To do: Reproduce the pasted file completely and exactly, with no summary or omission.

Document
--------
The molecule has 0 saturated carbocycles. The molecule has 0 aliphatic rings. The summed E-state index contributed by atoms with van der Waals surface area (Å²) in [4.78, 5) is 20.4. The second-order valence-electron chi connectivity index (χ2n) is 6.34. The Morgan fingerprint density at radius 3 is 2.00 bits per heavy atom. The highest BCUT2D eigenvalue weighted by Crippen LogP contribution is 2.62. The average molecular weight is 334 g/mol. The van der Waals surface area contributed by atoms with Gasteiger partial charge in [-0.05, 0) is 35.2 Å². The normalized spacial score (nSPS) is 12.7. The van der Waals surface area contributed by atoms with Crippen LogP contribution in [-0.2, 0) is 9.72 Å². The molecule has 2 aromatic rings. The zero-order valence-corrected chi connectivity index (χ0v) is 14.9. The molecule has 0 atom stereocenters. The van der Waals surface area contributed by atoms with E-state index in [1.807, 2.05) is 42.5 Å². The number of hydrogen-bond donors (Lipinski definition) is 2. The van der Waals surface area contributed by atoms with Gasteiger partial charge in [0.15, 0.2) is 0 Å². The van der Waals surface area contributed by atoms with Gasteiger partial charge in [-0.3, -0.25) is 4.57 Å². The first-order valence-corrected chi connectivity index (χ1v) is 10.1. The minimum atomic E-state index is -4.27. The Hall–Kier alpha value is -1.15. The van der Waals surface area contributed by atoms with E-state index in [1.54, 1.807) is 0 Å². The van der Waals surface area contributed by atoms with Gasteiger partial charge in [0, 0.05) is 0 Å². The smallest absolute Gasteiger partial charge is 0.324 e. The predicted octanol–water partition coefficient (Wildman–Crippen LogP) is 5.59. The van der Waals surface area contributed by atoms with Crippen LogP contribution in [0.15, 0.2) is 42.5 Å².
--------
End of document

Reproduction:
The molecule has 0 saturated carbocycles. The molecule has 0 aliphatic rings. The summed E-state index contributed by atoms with van der Waals surface area (Å²) in [4.78, 5) is 20.4. The second-order valence-electron chi connectivity index (χ2n) is 6.34. The Morgan fingerprint density at radius 3 is 2.00 bits per heavy atom. The highest BCUT2D eigenvalue weighted by Crippen LogP contribution is 2.62. The average molecular weight is 334 g/mol. The van der Waals surface area contributed by atoms with Gasteiger partial charge in [-0.05, 0) is 35.2 Å². The normalized spacial score (nSPS) is 12.7. The van der Waals surface area contributed by atoms with Crippen LogP contribution in [-0.2, 0) is 9.72 Å². The molecule has 2 aromatic rings. The zero-order valence-corrected chi connectivity index (χ0v) is 14.9. The molecule has 0 atom stereocenters. The van der Waals surface area contributed by atoms with E-state index in [1.807, 2.05) is 42.5 Å². The number of hydrogen-bond donors (Lipinski definition) is 2. The van der Waals surface area contributed by atoms with Gasteiger partial charge in [0.15, 0.2) is 0 Å². The van der Waals surface area contributed by atoms with Gasteiger partial charge in [-0.3, -0.25) is 4.57 Å². The first-order valence-corrected chi connectivity index (χ1v) is 10.1. The minimum atomic E-state index is -4.27. The Hall–Kier alpha value is -1.15. The van der Waals surface area contributed by atoms with E-state index in [1.54, 1.807) is 0 Å². The van der Waals surface area contributed by atoms with Gasteiger partial charge in [0, 0.05) is 0 Å². The smallest absolute Gasteiger partial charge is 0.324 e. The predicted octanol–water partition coefficient (Wildman–Crippen LogP) is 5.59. The van der Waals surface area contributed by atoms with Crippen LogP contribution in [0.15, 0.2) is 42.5 Å².